This whole situation makes me think though. I work with nursing homes, I see how they function, and even the best of the best and most expensive still lack individual care. Things get missed, people have to wait for simple things like using the restroom, showers are given twice a week, and don’t get me started on medication policies. If a resident refuses medicine, it is crushed and put into food or drink, and a resident can not make their own decisions to eliminate medication. I have literally had residents that were on just enough diuretics to keep their lungs from filling up with fluid and drowning them; they weren’t comfortable- they were miserable, but the medicine kept them alive. I’ve had Lewy-Body patients that couldn’t talk, couldn’t move, were stuck in a wheelchair or bed all day, couldn’t feed themselves, and couldn’t even sit on a toilet anymore, but they were on enough medicine to keep them alive longer, but not enough to kill the pain. I would sit with them giving massages to try and help the pain, but I could always see it in their eyes and on their faces. -Which, by the way, my services are out of pocket expenses, they are paid on top of the thousands of dollars per month of nursing care.- I’ve had 3  residents live in that exact state for over 2 years, with me visiting weekly to attempt to provide any relief. Can you imagine spending 2 years unable to do anything except suffer! IT disgusts me, because I thought the creed of western medicine was first do no harm- how is suffering for 2 years no harm.

If it were my choice I would not put anyone in mine or Nathan’s family in a nursing home.You can drop 50 grand a year and still have your loved ones miserable. I much prefer home health, and suggest it at every turn, so that is what I did with Aunt Lee. I said she should stay with Nathan’s parents as long as possible, and I sincerely hope that it’s long enough for me to build enough space for all 3 of them to live in. That way I can help them live as healthy a life as possible, and if they should get to a point where they can’t do anything and are suffering, eliminate all drugs that would just prolong that suffering, and encourage doctors to dose enough pain medicine to at least remove that portion of the suffering. There is no medicine that gives motor skills back, no medicine or surgery that can help someone be able to eat or use the bathroom once it has been lost; so that type of suffering is sometimes inevitable, but at least we should eliminate the pain. If you can’t change anything else, at least prevent prolonging the inevitable, and kill the pain- that is possible and available if doctors are made to care. Too often the nursing environment causes medical staff to quit caring. They see too much complaining, too much dysfunction, and they become numb to it thinking that everyone is just being grumpy and exaggerating, and too often will not supply more pain meds unless the family demands an increase. I get that our society currently has an outbreak of pain medicine abuse and addiction, but I will be the first to tell you that if you are in REAL pain, your body will gobble those meds up trying to quench the thirst of chronic pain. Yes, sometimes it is an insatiable thirst that won’t diminish regardless of how much medicine is given. I had one nurse tell me that if they gave a particular resident any more pain meds it would be too much for their liver and eventually kill them, but the alternative is allowing a living being to suffer PAIN daily under your care. I wouldn’t want to be the one responsible for keeping someone alive in a state of suffering, but of course that is one of the many reasons why I didn’t go into nursing to begin with.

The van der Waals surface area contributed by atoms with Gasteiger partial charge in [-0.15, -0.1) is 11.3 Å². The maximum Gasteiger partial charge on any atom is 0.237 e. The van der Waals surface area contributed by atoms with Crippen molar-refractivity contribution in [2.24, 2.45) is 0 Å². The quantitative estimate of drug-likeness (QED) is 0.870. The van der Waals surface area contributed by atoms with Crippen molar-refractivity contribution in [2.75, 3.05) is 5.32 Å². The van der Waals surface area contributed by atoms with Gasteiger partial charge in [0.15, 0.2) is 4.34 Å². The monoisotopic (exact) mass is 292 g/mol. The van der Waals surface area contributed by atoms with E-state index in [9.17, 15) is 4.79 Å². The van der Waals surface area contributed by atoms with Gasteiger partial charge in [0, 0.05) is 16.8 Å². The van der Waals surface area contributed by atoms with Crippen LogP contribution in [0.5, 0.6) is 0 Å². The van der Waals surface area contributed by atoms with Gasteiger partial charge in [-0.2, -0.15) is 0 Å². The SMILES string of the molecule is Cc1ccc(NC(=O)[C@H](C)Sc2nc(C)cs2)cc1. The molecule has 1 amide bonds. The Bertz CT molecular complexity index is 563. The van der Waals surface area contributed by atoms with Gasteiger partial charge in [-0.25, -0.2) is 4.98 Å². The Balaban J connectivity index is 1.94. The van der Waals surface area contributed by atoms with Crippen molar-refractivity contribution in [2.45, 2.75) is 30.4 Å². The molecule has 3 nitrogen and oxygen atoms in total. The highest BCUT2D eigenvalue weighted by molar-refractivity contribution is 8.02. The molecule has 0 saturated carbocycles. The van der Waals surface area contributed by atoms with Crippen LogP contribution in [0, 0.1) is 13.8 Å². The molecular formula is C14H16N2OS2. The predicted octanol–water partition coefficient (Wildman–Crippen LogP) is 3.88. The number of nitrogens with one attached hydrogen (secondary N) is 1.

It doesn’t matter if that pain is from Fibromialygia, Lewy-Body, Congestive Heart Failure causing your legs to be 2 or 3 times their normal size, collapsing vertebrae from severe osteoporosis, or any number of other real medical causes, No-One should have to live with chronic pain for years on end when we have the tools to handle it.That’s my somewhat educated and compassionate opinion, and I’m sticking to it.